By Sean Meyer
Indwell is a non-profit organization with some four decades of history in building affordable housing communities and providing support for people seeking wellness and belonging.
To date, the organization has more than 500 people living in 11 communities across Hamilton, Woodstock and Simcoe. Indwell’s expansion is bringing it to the Forest City with a pair of projects as it sets up London as a regional office from which it can continue to expand into southwestern Ontario.
Julie Ryan is new to Indwell — having started with the organization Jan. 2 — but she’s certainly no stranger to community engagement and fundraising, essential roles in getting more people in London housed in safe and welcoming spaces.
“I’m still new to the organization, but everything I’ve learned tells me they have a really great model, this idea that people need community,” Julie said. “When you have been marginalized for much of your life, sometimes community is hard to find. What Indwell does is create these communities.”
Indwell either builds from new or renovates existing spaces, providing the majority of affordable housing through either studio or one-bedroom apartments.
People who live at Indwell, Julie explains, have experienced homelessness, face mental illness, active addictions, or sometimes have physical disabilities that make it difficult for them to live without some form of support.
Indwell has been around for 40 years, but the first 25 or so of those years were spent operating a group home in Hamilton. It was around 2000 that the organization made the decision to expand its mission.
Individuals applying for housing are often referred to Indwell through various partners and social service organizations.
“When you give people supportive housing it helps them be more stable, lead more fulfilling lives, and participate in their community,” Julie said. “The supports can be anything from connections to social services in the community, help navigating different governmental programs . . . in some places we have nursing support, social workers; it really depends on the needs of the tenants.”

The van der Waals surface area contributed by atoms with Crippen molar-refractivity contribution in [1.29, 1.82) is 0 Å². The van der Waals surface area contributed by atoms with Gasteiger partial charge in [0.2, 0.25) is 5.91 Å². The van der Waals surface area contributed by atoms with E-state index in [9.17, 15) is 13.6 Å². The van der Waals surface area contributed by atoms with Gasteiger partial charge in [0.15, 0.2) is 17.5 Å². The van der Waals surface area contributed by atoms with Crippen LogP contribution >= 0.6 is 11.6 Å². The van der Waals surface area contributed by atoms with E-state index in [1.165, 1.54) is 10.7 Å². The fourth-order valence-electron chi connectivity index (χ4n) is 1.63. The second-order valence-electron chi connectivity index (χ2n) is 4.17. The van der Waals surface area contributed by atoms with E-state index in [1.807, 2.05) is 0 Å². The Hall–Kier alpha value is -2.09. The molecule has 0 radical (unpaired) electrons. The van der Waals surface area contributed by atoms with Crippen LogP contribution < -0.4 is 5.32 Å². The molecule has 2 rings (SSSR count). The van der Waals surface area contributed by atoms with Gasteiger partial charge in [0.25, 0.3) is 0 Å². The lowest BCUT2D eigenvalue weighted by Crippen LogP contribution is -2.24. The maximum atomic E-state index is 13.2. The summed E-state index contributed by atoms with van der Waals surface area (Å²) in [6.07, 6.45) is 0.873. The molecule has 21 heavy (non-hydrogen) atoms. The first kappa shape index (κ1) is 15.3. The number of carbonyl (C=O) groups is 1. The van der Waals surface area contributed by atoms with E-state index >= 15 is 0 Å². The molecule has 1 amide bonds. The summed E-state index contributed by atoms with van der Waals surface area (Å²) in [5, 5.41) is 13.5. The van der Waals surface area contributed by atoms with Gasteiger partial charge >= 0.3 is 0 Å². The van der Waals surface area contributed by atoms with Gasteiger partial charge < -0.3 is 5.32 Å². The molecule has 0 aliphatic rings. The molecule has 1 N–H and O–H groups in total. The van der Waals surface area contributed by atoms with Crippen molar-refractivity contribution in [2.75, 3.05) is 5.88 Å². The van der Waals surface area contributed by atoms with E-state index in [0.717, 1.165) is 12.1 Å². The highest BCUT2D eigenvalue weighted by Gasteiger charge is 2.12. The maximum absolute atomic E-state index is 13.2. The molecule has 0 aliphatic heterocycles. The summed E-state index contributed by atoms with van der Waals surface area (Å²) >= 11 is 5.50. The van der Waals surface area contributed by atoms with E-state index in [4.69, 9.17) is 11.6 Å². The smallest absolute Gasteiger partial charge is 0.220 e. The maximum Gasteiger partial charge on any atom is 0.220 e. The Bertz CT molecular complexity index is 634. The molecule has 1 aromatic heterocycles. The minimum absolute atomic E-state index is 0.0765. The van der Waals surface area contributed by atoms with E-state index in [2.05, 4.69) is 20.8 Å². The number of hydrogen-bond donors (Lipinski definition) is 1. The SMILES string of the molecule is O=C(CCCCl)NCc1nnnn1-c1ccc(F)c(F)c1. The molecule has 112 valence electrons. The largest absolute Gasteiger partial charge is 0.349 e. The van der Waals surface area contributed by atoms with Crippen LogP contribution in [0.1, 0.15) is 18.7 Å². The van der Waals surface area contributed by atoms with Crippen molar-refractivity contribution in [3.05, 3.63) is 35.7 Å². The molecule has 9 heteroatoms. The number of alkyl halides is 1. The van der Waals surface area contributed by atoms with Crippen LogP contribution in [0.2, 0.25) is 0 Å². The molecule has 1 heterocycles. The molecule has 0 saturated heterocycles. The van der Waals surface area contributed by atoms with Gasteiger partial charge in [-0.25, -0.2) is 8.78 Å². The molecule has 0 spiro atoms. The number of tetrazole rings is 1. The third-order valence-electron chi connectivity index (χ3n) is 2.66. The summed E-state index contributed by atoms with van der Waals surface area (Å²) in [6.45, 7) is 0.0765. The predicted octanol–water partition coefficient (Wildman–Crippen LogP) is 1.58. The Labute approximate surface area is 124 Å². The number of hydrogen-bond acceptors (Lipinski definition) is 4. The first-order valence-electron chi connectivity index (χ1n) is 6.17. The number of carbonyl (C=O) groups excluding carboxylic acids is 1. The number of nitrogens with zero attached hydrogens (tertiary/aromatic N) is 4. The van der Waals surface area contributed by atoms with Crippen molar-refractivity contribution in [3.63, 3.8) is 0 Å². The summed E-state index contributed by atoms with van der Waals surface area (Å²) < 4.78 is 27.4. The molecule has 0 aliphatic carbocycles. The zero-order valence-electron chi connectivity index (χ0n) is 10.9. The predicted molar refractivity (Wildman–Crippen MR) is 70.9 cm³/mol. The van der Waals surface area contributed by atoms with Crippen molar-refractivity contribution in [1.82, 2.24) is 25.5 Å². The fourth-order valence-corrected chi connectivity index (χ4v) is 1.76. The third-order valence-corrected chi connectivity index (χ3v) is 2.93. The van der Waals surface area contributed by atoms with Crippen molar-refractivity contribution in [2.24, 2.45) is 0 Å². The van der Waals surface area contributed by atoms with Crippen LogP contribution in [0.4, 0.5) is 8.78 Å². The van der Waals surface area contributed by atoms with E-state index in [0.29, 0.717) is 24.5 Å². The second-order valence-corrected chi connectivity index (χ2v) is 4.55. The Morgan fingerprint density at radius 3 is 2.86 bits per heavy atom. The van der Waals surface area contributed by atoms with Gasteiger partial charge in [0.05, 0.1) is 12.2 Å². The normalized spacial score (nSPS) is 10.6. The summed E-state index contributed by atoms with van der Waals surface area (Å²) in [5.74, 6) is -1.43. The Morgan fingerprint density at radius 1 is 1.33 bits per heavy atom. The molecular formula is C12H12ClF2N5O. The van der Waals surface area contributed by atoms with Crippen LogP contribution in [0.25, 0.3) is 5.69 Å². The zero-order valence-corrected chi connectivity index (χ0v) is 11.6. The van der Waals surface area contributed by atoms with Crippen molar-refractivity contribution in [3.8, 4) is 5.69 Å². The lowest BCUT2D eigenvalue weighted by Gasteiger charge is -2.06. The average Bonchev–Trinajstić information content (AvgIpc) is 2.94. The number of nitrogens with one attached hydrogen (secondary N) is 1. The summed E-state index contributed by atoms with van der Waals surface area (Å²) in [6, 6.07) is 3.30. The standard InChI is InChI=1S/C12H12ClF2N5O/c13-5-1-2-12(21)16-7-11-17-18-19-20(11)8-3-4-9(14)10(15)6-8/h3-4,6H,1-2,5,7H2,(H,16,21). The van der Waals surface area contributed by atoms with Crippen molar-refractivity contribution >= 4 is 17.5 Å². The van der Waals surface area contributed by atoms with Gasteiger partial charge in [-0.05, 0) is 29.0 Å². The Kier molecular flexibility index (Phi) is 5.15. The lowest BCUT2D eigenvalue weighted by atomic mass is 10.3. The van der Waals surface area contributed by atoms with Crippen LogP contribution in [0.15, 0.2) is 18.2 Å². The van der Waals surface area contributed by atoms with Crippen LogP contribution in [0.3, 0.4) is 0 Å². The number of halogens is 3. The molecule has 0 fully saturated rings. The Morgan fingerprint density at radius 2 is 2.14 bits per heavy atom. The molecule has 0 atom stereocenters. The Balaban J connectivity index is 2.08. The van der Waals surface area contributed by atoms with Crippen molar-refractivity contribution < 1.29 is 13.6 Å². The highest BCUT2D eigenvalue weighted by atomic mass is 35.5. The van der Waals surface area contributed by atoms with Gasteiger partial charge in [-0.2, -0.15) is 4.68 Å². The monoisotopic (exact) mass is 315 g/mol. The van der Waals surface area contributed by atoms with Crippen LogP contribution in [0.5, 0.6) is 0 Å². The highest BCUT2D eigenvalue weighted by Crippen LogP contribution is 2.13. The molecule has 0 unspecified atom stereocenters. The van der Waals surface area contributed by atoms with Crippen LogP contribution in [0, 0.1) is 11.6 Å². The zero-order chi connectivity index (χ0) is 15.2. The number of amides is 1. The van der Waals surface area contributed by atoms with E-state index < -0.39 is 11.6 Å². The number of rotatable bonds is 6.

Plans are for Indwell to welcome people into its first building, 356 Dundas St. (across from Morrissey House), which it will operate with the long-term goal of owning the building as well.
Construction is expected to be complete by this spring with the hope of moving people into the building’s 66 apartments this summer. Indwell’s second building — construction of which is expected to begin in 2020 — will be at 744 Dundas St., the former Embassy Hotel with another 70 units.
Getting all this work done so quickly has benefited, Julie readily admits, from Indwell having set up at Innovation Works.
The move made sense, she adds, because of the collaborative nature of the space and the technical infrastructure it provides.
One of the biggest advantages of being an Innovation Works co-tenant, Julie said, is all the connections she has already made in just one month within the space.
For example, she happens to sit directly across from the desk of Poverty Research Centre at King’s co-ordinator Mike Courey, who she’s already had, “several really great conversations with. That’s exciting.”
Julie explains those types of connections are important, particularly because when some individual or group is working on something with considerable social good, “like affordable housing,” people naturally want to help.
However, the organization is also committed in making sure it takes everyone’s opinions into account.
“We want to make sure we have the support of the community and that we are addressing any concerns people might have around affordable housing in their neighbourhoods,” she said. “Being at Innovation Works will help connect me with people who can help facilitate that community acceptance and support.”
For more information, visit https://indwell.ca.
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